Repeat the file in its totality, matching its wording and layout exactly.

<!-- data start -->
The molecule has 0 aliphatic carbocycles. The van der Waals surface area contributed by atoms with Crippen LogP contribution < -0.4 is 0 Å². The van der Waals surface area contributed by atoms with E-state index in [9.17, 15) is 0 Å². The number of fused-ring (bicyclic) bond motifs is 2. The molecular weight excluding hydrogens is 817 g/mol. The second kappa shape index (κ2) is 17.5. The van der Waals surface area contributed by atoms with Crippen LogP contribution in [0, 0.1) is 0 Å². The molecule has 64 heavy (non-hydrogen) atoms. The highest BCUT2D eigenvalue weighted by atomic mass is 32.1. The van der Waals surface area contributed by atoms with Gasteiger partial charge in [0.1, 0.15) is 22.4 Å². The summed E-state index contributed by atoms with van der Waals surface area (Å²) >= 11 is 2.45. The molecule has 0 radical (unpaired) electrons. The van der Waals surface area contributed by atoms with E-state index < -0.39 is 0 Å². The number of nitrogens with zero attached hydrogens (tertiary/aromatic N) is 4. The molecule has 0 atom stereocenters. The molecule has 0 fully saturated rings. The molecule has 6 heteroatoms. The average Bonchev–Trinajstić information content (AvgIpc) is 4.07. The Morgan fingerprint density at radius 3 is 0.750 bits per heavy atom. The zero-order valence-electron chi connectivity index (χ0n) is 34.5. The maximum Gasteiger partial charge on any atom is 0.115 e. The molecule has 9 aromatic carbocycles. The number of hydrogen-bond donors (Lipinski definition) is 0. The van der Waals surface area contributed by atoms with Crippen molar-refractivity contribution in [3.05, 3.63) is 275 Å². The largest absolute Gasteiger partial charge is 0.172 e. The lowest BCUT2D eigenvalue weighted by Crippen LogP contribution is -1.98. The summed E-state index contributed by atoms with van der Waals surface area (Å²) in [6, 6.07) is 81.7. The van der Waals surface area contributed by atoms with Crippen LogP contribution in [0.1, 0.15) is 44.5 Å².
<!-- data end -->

The molecule has 0 aliphatic carbocycles. The van der Waals surface area contributed by atoms with Crippen LogP contribution < -0.4 is 0 Å². The van der Waals surface area contributed by atoms with E-state index in [9.17, 15) is 0 Å². The number of fused-ring (bicyclic) bond motifs is 2. The molecular weight excluding hydrogens is 817 g/mol. The second kappa shape index (κ2) is 17.5. The van der Waals surface area contributed by atoms with Crippen LogP contribution in [0, 0.1) is 0 Å². The molecule has 64 heavy (non-hydrogen) atoms. The highest BCUT2D eigenvalue weighted by atomic mass is 32.1. The van der Waals surface area contributed by atoms with Gasteiger partial charge in [0.1, 0.15) is 22.4 Å². The summed E-state index contributed by atoms with van der Waals surface area (Å²) >= 11 is 2.45. The molecule has 0 radical (unpaired) electrons. The van der Waals surface area contributed by atoms with E-state index < -0.39 is 0 Å². The number of nitrogens with zero attached hydrogens (tertiary/aromatic N) is 4. The molecule has 0 atom stereocenters. The molecule has 0 fully saturated rings. The molecule has 6 heteroatoms. The average Bonchev–Trinajstić information content (AvgIpc) is 4.07. The Morgan fingerprint density at radius 3 is 0.750 bits per heavy atom. The zero-order valence-electron chi connectivity index (χ0n) is 34.5. The maximum Gasteiger partial charge on any atom is 0.115 e. The molecule has 9 aromatic carbocycles. The number of hydrogen-bond donors (Lipinski definition) is 0. The van der Waals surface area contributed by atoms with Crippen molar-refractivity contribution in [3.05, 3.63) is 275 Å². The largest absolute Gasteiger partial charge is 0.172 e. The lowest BCUT2D eigenvalue weighted by Crippen LogP contribution is -1.98. The summed E-state index contributed by atoms with van der Waals surface area (Å²) in [6, 6.07) is 81.7. The van der Waals surface area contributed by atoms with Crippen LogP contribution in [0.1, 0.15) is 44.5 Å².